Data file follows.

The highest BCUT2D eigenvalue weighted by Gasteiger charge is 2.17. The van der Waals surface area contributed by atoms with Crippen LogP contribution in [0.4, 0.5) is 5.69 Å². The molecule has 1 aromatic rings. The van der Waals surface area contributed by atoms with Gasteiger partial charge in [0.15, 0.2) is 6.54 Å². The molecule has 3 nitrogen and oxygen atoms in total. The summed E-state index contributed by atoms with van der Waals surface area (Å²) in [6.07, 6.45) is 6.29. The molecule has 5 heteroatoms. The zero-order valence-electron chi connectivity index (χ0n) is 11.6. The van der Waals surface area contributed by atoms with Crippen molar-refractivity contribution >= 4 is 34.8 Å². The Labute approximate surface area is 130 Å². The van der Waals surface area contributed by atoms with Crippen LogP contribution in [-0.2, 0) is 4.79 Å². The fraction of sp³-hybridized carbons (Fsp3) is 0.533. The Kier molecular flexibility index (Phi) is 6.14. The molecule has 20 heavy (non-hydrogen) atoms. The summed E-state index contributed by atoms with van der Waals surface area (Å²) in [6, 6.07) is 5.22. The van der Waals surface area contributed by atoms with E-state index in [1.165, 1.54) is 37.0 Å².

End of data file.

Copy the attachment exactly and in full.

The highest BCUT2D eigenvalue weighted by Gasteiger charge is 2.17. The van der Waals surface area contributed by atoms with Crippen LogP contribution in [0.4, 0.5) is 5.69 Å². The molecule has 1 aromatic rings. The van der Waals surface area contributed by atoms with Gasteiger partial charge in [0.15, 0.2) is 6.54 Å². The molecule has 3 nitrogen and oxygen atoms in total. The summed E-state index contributed by atoms with van der Waals surface area (Å²) in [6.07, 6.45) is 6.29. The molecule has 5 heteroatoms. The zero-order valence-electron chi connectivity index (χ0n) is 11.6. The van der Waals surface area contributed by atoms with Crippen molar-refractivity contribution >= 4 is 34.8 Å². The Labute approximate surface area is 130 Å². The van der Waals surface area contributed by atoms with Crippen LogP contribution in [-0.2, 0) is 4.79 Å². The fraction of sp³-hybridized carbons (Fsp3) is 0.533. The Kier molecular flexibility index (Phi) is 6.14. The molecule has 20 heavy (non-hydrogen) atoms. The summed E-state index contributed by atoms with van der Waals surface area (Å²) in [6, 6.07) is 5.22. The van der Waals surface area contributed by atoms with E-state index in [1.165, 1.54) is 37.0 Å².